Thursday, April 19, 2007

We have failed as a society

We are failing our mentally ill. The masacre at Virginia Tech and its horrifying aftermath has shown us that, as a society, we are putting the "rights" of people with severe mental illnesses to remain untreated ahead of the safety of our citizenry at large. The pendulum has swung too far and 33 people have paid the ultimate price.

Most people who suffer from mental illnesses are not a danger to themselves or others. Those people have a right to be supported and integrated into society at every level. There are those, however, who shows clear signs of violent tendancies which should never be ignored, especially at the institutional level. There were many incidences where the VA Tech killer showed signs that he was violently unstable and steps should have been taken to keep him away from the college community and to keep weapons out of his hands.


Anonymous said...

I think we need to define mental illness and evil. Are many in our society today to 'clever' to give evil its due. This Korean lad was not mentally ill, he chose to do evil and he did it.

I am dismayed at the level of press he his getting and am sure he will become the 'poster boy' for any other psychopaths out there who CHOOSE to do EVIL.

Do cancer patients grab a gun and murder as many people as they can NO! Ofcourse not! So it is the same with those who suffer from some form of mental illness, as you explained 4HisChurch in your piece.

Until we can even confront the word this horror will shadow us..Lord have Mercy on us all.

I posted a piece on the terrible horror of the Virginia college on our blog. It was written by Charles Colson and he makes some very valid points.

Let us continue to pray for those who are bearing the brunt of this boy's evil...May our Lord comfort them in their grief.


Staying in Balance said...

Well, Marie, you do have a point. I read on a forum that one of those who stepped up and saved lives was a Holocaust survivor--someone who had looked in the face of evil and knew it exists.

What this man did will not bode well for those who do suffer from mental illness (and are not violent), because of society's inability to tell the difference between illness and evil.

Dymphna said...

This boy was desperately insane for a long time. It's not fair but the law suits against Tech are going to make the suits against Duke look like a pittance.

America has failed the mentally ill. Just take a look at the parks in any city. They full of mad people.

Staying in Balance said...

I definitely think mental illness played a part in this. From what I hear, he was deemed a danger to himself and others. So, how in the world was he able to not be treated and how did he get a gun?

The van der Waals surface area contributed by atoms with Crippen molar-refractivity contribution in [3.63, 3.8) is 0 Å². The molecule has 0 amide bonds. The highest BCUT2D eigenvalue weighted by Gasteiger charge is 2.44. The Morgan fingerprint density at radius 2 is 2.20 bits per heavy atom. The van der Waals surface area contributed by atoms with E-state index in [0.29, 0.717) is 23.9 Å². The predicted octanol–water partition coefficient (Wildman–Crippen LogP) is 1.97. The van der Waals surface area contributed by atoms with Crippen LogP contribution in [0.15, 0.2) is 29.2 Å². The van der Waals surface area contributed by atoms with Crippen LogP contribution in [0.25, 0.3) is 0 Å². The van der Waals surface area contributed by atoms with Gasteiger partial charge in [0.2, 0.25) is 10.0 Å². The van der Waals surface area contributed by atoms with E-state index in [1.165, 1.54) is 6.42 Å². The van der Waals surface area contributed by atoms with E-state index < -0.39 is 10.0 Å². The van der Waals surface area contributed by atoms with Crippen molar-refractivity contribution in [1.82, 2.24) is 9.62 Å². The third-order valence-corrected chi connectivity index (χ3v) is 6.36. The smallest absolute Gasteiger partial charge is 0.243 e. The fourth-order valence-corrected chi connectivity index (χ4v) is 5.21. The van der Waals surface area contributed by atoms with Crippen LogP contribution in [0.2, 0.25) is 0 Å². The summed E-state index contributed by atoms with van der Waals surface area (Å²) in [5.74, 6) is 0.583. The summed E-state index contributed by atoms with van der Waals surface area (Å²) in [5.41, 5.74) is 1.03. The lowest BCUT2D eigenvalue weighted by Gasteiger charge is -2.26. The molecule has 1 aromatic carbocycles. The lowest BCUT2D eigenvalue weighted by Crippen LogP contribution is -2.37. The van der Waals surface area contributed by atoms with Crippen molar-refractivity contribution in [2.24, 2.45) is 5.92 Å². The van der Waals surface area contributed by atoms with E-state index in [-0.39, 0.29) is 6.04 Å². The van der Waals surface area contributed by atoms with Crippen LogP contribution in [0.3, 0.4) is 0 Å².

Anonymous said...

you cannot compare cancer patients and mentally ill. other than the fact that they are both physiological conditions. Mental illness is an abnormality of the physical brain itself. The mind, which is the non physical layer of the brain, but which is controlled by both the physical brain, and also by environmental stimuli. Cancer can affect the brain - and it can cause certain mental illnesses, or mood conditions to present, but that is not all too often - at least relative to what some of the things in DSM IV have.
(DSM IV - is the diagnostic and statistical manual version 4) it is for mental health workers to have a common argot, or technical language that can be explained. We'll never really be able to tell if he was mentally ill or not, he removed way too much of his brain, and regardless there are very few tests which can show mental illness - and those such a f(mri) [functional MRI) are pretty much just coming on line. And again, saying all that, I still agree with you that there are people in this world that are just plain evil. Always have been,
always will be - and its more than a psychological term, and more than a legal term - it can be a combination of both - I think one will never really know. Calling it something tends to give us some peace. I also agree with the level of press. Though after Columbine the level of copy cats did not increase to the level of what one might have expected. Perhaps that is because more people were aware of how to spot someone who might be off their rocker - evil - or otherswise. I think, as you speak about evil, publishing the tapes and letters he made and wrote - gives him the final word - and in the end, with that being the case -
we all lose. And i think the world is a beautiful and wonderous place full of G-d's gracious and goodness. Why these things are allowed to happen, we wont find out til we get to heaven - and i'm in no hurry to find out.

Staying in Balance said...

That is an excellent point, Anon. The fact that cancer (or any other physical illness) wouldn't cause someone to go out and shoot 32 people doesn't mean that mental illness wouldn't. The argument doesn't follow. Mental illness, by definition, affects the brain, and, therefore, behavior.

If this young man had gotten the help he needed, on many fronts, there is a greatly increased chance that he wouldn't have done what he did.

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"Slavery ended in medieval Europe only because the church extended its sacraments to all slaves and then managed to impose a ban on the enslavement of Christians (and of Jews). Within the context of medieval Europe, that prohibition was effectively a rule of universal abolition. "— Rodney Stark

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